speaker Elysian Riding for the Disabled Y had its AGM on Wednesday 12th July 2017. New officers for the coming year were decided: the chair: Enid Bedford, secretaries: Sue Garrod and Debbie Bedford and the treasurer Mike Axford.

The guest speaker at the meeting was Tabitha Smith of the National Stud who described the history and importance of Newmarket as the centre of horses and horse racing. It was originally used by the Romans to race their chariots but was firmly established as a centre racing in Charles 11’s time for he had a passion for horses and the area is renowned for its turf being the most suitable for raising and racing them. The Jockey Club is now the key owner and has turned the industry into a multi-million business with the profits being ploughed back into the establishment.

The Elysian Riding and Driving for the Disabled club provide disabled children with the opportunity to have the experience of gaining confidence and a sense of achievement by riding and driving horses, assisted by an experienced team of helpers.

For more information contact Enid Bedford on 01353 662499

Review of ‘Beethoven’s 9th’ in Ely Cathedral on Saturday 15th July 2017

July 16, 2017

conductors Andrew Parnell and Steve Bingham Isle of Ely Arts Festival concert y 2The Isle of Ely Arts Festival culminated splendidly with a magnificent concert in Ely Cathedral. Taking part were Ely Choral Society, Ely Sinfonia, Ely Consort and soloists Peyee Chen (soprano), Freya Jacklin (mezzo soprano), Michael Solomon Williams (tenor) and Laurence Williams (bass-baritone).

Under the batons of the conductors Andrew Parnell and Steve Bingham, these wonderful musicians filled the cathedral with glorious sounds to the delight of a packed audience.

The concert opened with a treat from brass instruments which was followed by a very appropriate work by Vaughan Williams: ‘In the Fen Country’. We revelled in the spirit of the Fens, with haunting melodic episodes by the cor anglais and other woodwind, gorgeous rich harmonies in the strings and an effective orchestration that gave us a real sense of the potent expansiveness of the area.

After interval, Andrew Parnell’s composition ‘Fenland Images’, specially composed for the event, was a great success. The three movements were based on different texts: a poem ‘Fencraft’ by Hilary Parry, Etheldreda from the ‘Lives of Saints’ and a poem by well-renowned local Mike Rouse, ‘Fen Night’. This composition was cleverly designed and explored perfectly the vocal and orchestral resources the huge choir and accomplished orchestra had at their disposal, ranging from earthy depths and interwoven plainsong to shimmering watery ghosts.

This amazing concert ended with a mammoth performance of Beethoven’s Ninth Symphony by the orchestra conducted by Steve Bingham. Hearing this excellent group play with particularly effective musicality and understanding brought to the fore how much more there is to this work than previously imagined. Nothing beats a live performance of this standard. Orchestra, choir and soloists combined to present a wonderful, exhilarating and profound experience giving us greater insight into the genius of Beethoven.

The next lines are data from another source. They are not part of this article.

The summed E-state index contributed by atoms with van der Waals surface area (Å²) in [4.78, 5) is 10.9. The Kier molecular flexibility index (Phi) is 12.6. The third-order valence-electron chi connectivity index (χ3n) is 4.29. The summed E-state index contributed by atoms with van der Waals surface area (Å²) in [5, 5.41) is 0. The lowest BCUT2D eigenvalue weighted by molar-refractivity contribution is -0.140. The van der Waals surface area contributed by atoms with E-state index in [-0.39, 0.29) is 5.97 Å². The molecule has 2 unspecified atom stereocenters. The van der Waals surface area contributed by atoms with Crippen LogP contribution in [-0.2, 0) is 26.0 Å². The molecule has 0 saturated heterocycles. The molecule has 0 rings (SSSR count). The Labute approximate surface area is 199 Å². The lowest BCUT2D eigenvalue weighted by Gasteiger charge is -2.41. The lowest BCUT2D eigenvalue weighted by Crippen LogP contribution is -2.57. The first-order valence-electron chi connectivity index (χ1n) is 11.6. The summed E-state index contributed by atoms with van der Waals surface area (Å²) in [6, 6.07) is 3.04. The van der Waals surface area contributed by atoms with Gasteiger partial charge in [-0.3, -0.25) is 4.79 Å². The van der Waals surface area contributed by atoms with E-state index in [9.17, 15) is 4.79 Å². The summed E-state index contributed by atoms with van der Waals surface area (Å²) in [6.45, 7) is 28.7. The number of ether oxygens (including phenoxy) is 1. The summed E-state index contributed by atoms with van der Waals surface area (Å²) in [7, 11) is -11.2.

This whole event was indeed a rare and powerful encounter.



Review of ‘An Alpine Symphony’ by Cambridge Philharmonic in Ely Cathedral on Saturday 8th July 2017.

July 9, 2017

review Camb Phil conductor and solo singerCambridge Philharmonic gave a splendid concert in Ely Cathedral on Saturday. Under the baton of conductor Timothy Redmond, choir, orchestra and solo soprano Stephanie Corley, filled the Cathedral with emotive, potent, and effective sounds.

The concert opened grandly with a magnificent performance of Parry’s ‘I was Glad’. The strength and grandeur of the piece was presented beautifully.

Elgar’s ‘The Spirit of England,’ based on the First World War and its effects, followed. Poems relating to the date the war was declared, the early fervent patriotism, the affect the war had on the women and the darkness and devastation of the fallen formed the basis of the three movements. The orchestra explored Elgar’s subtle effects perfectly, often creating a constant underlying marching pulse that echoed the timelessness of the reality of war. The soprano soloist Stephanie Corley sang beautifully, adding to the drama and emotive impact of the work.

While there were subtle moments in Richard Strauss’s ‘An Alpine Symphony’, especially when the delicate alpine flowers come into view, this was a very different piece of music altogether. These amazing instrumentalists rose to the challenges of the composition and created a most effective series of vibrant images. Strauss’s colourful orchestration and compositional skill interwove recurring representative themes meaningfully, reflecting memorably the powerful grandeur of the mountain, the gentle rising of the sun, the overwhelming sense of achievement on reaching the summit of the mountain, the sudden frightening impact of thunder, lightning and heavy rain and the hasty descent.

This was indeed an excellent concert.

Cambridge Philharmonic will be performing Mahler’s 8th Symphony in Ely Cathedral on the 7th July next year.